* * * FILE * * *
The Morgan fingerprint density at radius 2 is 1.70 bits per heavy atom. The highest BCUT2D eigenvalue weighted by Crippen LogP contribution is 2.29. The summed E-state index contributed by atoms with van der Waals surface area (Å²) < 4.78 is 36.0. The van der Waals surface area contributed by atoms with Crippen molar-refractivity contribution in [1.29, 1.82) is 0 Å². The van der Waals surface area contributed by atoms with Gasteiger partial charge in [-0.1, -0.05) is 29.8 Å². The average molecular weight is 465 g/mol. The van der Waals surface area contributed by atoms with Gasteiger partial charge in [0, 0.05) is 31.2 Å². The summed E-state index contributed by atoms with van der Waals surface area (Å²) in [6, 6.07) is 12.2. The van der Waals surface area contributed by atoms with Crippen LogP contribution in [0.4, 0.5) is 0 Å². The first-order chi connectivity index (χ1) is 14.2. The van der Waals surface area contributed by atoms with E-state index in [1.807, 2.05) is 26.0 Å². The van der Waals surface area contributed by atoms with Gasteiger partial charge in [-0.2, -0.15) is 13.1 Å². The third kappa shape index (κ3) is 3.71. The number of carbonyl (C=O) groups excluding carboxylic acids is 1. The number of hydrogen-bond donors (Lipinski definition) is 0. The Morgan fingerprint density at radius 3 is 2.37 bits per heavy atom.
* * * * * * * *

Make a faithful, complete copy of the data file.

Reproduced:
The Morgan fingerprint density at radius 2 is 1.70 bits per heavy atom. The highest BCUT2D eigenvalue weighted by Crippen LogP contribution is 2.29. The summed E-state index contributed by atoms with van der Waals surface area (Å²) < 4.78 is 36.0. The van der Waals surface area contributed by atoms with Crippen molar-refractivity contribution in [1.29, 1.82) is 0 Å². The van der Waals surface area contributed by atoms with Gasteiger partial charge in [-0.1, -0.05) is 29.8 Å². The average molecular weight is 465 g/mol. The van der Waals surface area contributed by atoms with Gasteiger partial charge in [0, 0.05) is 31.2 Å². The summed E-state index contributed by atoms with van der Waals surface area (Å²) in [6, 6.07) is 12.2. The van der Waals surface area contributed by atoms with Crippen LogP contribution in [0.4, 0.5) is 0 Å². The first-order chi connectivity index (χ1) is 14.2. The van der Waals surface area contributed by atoms with E-state index in [1.807, 2.05) is 26.0 Å². The van der Waals surface area contributed by atoms with Gasteiger partial charge in [-0.2, -0.15) is 13.1 Å². The third kappa shape index (κ3) is 3.71. The number of carbonyl (C=O) groups excluding carboxylic acids is 1. The number of hydrogen-bond donors (Lipinski definition) is 0. The Morgan fingerprint density at radius 3 is 2.37 bits per heavy atom.